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The land that makes up Camp Helen is surrounded by water on three sides, and even more importantly has access to both fresh and salt water. The high bluff would have provided protection to indigenous people choosing to make their homes here.

Regular seasonal settlement of Native Americans occurred in the Lake Powell area for many hundreds of years, prior to the arrival of the first Europeans. There is evidence of this from several Indian middens found on the property.

In the 1840s an Indian group living near Camp Helen lead an attack on a stranded schooner under the leadership of a man named Phillips.

Captain Phillips was massacred at the inlet of Lake Powell when he became shipwrecked by a storm. This legend is why the inlet leading to the gulf today is now called Phillips inlet.


In 1928 a man by the name of Robert E. Hicks, purchased 185 acres of land overlooking Phillips Inlet. He then built a summer home for his wife and daughter; his wife then named the property Loch Lomond.

The construction of the Hicks family home, now referred to as the Lodge went underway in 1931. Logs for the exterior were milled nearby, providing much-needed work for the local residents. Meanwhile, each solid log beam in the interior of the dwelling, was brought in from South America. The granite for the large fireplaces and the chimneys once served as ballast in ships sailing from Spain. The total cost for construction was $75,000 dollars.

Today it welcomes visitors as part of Camp Helen State Park. The Lodge boasts nearly 4,000 square feet, four bedrooms, a great room, dining room and kitchen. Among its many interesting features other than the fireplaces, are an indoor balcony, and a basement – the latter an unusual element for most Florida homes.

a tree in front of a house


Robert Hicks died in 1932, his wife Margaret Hicks faced with the death of her husband, and the hardship of the great depression, build the Rainbow Cottages and opened Loch Lomond to vacationers. Mrs. Hicks added the multi-colored cottages and their matching paving tiles, in the 1930s to help supply income to her family.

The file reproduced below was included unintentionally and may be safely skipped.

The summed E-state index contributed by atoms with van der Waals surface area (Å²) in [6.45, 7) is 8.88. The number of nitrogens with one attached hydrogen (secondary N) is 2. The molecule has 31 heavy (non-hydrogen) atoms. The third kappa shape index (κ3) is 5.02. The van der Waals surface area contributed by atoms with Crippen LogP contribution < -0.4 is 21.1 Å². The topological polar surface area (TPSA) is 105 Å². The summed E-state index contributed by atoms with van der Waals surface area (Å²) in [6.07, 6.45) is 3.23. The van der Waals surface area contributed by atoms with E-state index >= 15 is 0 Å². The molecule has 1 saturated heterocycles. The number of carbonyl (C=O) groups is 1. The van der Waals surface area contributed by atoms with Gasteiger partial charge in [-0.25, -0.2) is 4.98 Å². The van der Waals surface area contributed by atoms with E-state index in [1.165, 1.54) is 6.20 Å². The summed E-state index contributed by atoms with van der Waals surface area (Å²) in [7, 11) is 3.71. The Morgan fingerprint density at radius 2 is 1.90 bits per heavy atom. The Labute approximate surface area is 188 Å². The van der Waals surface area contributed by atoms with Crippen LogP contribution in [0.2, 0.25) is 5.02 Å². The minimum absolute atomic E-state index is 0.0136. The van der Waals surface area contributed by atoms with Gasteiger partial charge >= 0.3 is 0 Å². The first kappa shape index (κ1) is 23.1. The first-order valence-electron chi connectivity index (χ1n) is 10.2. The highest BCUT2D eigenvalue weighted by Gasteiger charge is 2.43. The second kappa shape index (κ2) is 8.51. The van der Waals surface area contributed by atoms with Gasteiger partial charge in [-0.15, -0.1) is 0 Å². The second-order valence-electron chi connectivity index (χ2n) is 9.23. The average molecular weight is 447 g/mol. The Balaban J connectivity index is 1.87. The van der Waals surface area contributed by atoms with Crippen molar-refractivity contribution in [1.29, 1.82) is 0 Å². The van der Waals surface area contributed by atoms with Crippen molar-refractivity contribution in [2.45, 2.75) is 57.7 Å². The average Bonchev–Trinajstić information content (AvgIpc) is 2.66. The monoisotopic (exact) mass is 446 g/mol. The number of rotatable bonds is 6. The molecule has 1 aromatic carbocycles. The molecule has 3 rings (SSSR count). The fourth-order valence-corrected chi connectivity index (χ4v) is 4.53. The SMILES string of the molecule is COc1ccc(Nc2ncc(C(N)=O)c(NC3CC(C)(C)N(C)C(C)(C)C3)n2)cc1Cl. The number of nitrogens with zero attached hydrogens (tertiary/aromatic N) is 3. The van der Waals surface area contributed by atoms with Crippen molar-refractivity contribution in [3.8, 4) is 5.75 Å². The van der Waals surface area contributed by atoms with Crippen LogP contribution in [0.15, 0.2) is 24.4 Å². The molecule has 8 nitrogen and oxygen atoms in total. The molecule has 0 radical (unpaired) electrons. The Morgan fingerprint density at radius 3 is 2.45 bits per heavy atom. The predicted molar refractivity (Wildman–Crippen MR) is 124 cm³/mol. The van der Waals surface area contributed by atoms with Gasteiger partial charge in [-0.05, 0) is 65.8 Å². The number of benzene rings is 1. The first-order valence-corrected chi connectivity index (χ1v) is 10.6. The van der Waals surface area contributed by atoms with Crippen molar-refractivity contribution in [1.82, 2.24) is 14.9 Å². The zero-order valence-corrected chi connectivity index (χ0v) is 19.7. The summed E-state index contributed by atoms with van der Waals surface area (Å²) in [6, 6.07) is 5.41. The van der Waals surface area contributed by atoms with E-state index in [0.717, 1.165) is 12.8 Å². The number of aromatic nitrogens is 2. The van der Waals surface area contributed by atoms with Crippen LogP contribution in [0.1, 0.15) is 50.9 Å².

Each cottage contained sleeping space for 2-4 people, a kitchen and bathroom. The smallest, at 291 square feet, was studio-style with sleeping and living spaces combined. Cramped as it sounds, the cottages contained bunk bed, and by 1958 guests could sleep on the newly-added screened porches during summer nights.

A caretaker managed her vacation cottages and guests while the Lodge remained a private family retreat.

The cottages are one of the focal points at Camp Helen State Park. They now remain to preserve a slice of history.


In 1945, Avondale Mills purchased the Hicks property on Phillips Inlet and opened Camp Helen to their employees in 1946.

Avondale Mills, a cotton mill and fabric manufacturer, was founded by Braxton Bragg (B.B) Comer in 1897. Avondale Mills operated various plants in Alabama. Employees of Avondale Mills were not unionized. Rather, the company provided various benefits to employees, which included Camp Helen. Camp Helen was named after Helen Comer, the wife of Fletcher Comer, one of B.B. Comer’s sons.

Camp Helen provided a week’s worth of fun for Avondale Mills employees who could choose between boating, fishing, sunbathing, shuffleboard, volleyball, basketball and other activities. Meals were eaten three times a day in the dining hall, and guest could enjoy evening fun in the Recreation Hall with dancing, bingo and other games.


  • In 1987, Avondale Mills discontinued its use of Camp Helen as a vacation facility.
  • In 1996, the State of Florida purchased Camp Helen and opened it to the public as a state park.

Today, visitors to Camp Helen can still enjoy the beautiful scenery, good fishing and Gulf beaches that have enchanted visitors here for decades. As you explore the buildings left behind by the Hicks and Avondale Mills, you can also catch a glimpse of vacationing in Florida as it use to be.